Engineering and aircraft engine manufacturer Rolls-Royce has reported healthy order books for the first half of 2008 due to its product range and efficiencies.

Rolls-Royce said its order book increased by 17 per cent to £53.5 billion, compared to order of £45.9bn for the same period in 2007. Sales increased to £4,049m and service revenues were up by 12 per cent.

“We are confident that we will continue to deliver profitable growth and positive cash flows for the full year,” said Sir John Rose, chief executive of Rolls-Royce. “We have delivered a strong set of half year results.”
Asia and the Middle East now account for 40 per cent of total business at Rolls-Royce.

In January Rolls-Royce announced a restructuring programme which saw its headcount reduced by six per cent as 2,300 managerial, professional and clerical staff in its UK headquarters and US, German and Nordic officers were made redundant. Rolls-Royce said the restructuring cost the company £36m and was a result of the increasing cost of raw materials and a weak US dollar. The US continues to be a powerful customer for the Derby based company, with US defence expenditure accounting for 45 per cent of its revenues.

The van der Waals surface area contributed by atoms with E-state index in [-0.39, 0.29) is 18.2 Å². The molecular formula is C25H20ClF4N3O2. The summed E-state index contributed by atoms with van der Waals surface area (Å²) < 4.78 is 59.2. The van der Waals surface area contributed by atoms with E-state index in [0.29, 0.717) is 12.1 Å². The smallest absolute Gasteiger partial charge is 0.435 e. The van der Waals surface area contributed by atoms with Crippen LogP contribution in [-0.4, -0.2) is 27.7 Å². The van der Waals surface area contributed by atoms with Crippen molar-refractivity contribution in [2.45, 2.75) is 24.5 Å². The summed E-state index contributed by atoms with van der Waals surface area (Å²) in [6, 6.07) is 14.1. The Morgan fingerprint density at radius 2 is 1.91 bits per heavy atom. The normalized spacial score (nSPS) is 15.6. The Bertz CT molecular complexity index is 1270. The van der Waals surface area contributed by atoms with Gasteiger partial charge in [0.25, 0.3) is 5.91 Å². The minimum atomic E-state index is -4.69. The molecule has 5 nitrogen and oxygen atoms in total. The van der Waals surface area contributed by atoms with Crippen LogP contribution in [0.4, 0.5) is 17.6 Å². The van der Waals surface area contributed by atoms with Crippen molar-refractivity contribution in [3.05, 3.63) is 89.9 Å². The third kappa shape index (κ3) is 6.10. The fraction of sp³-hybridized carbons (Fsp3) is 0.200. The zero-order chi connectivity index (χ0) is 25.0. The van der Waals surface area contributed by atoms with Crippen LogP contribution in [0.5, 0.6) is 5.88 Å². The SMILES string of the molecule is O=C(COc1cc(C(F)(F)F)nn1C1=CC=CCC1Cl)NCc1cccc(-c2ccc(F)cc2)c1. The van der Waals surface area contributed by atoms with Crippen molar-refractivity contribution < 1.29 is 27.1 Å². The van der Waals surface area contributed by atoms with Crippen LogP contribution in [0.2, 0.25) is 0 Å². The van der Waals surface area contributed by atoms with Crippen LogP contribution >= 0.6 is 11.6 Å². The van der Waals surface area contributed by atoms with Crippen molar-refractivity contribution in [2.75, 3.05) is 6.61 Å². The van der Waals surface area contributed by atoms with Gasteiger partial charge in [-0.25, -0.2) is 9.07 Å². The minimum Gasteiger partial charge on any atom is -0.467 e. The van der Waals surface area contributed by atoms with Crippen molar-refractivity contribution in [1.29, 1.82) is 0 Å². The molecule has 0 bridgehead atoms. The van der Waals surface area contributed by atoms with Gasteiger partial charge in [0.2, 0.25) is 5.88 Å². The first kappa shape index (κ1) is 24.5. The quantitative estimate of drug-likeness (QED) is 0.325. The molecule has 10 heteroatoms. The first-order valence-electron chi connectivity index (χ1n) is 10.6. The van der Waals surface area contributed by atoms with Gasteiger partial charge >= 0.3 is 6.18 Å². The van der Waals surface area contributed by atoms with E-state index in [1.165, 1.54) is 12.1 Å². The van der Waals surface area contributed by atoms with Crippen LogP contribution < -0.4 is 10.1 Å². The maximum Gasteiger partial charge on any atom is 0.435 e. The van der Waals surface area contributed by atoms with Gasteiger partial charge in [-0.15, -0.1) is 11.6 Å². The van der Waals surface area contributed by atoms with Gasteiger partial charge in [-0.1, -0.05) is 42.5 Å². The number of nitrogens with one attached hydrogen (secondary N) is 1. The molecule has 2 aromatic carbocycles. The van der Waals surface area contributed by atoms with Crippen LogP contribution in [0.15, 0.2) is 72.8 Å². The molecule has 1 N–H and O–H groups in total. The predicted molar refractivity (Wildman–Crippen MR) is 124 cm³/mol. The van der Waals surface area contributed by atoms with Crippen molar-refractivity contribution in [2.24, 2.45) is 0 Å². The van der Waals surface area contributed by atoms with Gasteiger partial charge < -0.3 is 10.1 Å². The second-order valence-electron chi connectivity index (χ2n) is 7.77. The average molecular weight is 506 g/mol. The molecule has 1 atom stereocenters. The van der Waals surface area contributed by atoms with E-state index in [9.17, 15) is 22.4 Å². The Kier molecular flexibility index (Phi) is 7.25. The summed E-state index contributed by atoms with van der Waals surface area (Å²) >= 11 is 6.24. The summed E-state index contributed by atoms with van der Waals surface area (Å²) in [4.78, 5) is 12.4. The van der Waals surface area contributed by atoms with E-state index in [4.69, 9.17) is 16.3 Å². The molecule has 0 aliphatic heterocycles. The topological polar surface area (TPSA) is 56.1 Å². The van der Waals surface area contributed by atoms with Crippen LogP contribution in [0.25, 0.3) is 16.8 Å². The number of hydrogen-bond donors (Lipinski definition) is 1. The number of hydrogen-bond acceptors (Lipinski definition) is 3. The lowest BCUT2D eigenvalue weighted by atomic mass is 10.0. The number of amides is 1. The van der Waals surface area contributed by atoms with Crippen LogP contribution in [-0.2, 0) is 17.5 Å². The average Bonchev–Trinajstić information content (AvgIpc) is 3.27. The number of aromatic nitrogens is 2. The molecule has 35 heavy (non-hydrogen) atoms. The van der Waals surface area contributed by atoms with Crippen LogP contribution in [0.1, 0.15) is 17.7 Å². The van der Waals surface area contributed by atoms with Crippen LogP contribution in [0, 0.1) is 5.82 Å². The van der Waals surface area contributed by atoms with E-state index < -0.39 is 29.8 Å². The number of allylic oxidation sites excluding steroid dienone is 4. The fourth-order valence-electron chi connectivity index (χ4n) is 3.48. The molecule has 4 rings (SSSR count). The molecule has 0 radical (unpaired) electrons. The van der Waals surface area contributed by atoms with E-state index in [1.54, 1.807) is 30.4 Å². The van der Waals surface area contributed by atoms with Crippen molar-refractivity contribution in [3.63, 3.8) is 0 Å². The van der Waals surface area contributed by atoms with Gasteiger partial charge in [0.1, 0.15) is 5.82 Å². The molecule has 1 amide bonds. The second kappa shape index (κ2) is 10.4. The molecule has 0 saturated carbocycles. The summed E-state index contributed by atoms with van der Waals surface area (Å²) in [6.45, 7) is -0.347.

Over the last two years Rolls-Royce has been involved in an enterprise-wide implementation of SAP, led by its director of business process improvement Jonathan Mithcell. SAP was integrated across its aerospace and energy divisions, which manufacture airliner engines and nuclear power plants respectively. “We were looking for the business benefits, and a large number of facts independently affected this. One of the most important benefits was to release significant manufacturing capacity, and free up the supply chain,” says Mitchell. Globally Rolls-Royce has 18,000 SAP users.

With air travel being hit hard by rising oil prices and a recession predicted to affect the sector further, Rolls-Royce said it will not be able to avoid the economic slow down, but believes it is well placed to avoid the worst of the damage due to its product range. “The relative youth and fuel efficiency of the Rolls-Royce installed base, which has an average age of eight years, makes it less likely that Rolls-Royce powered aircraft will be grounded,” it said in its interim results.

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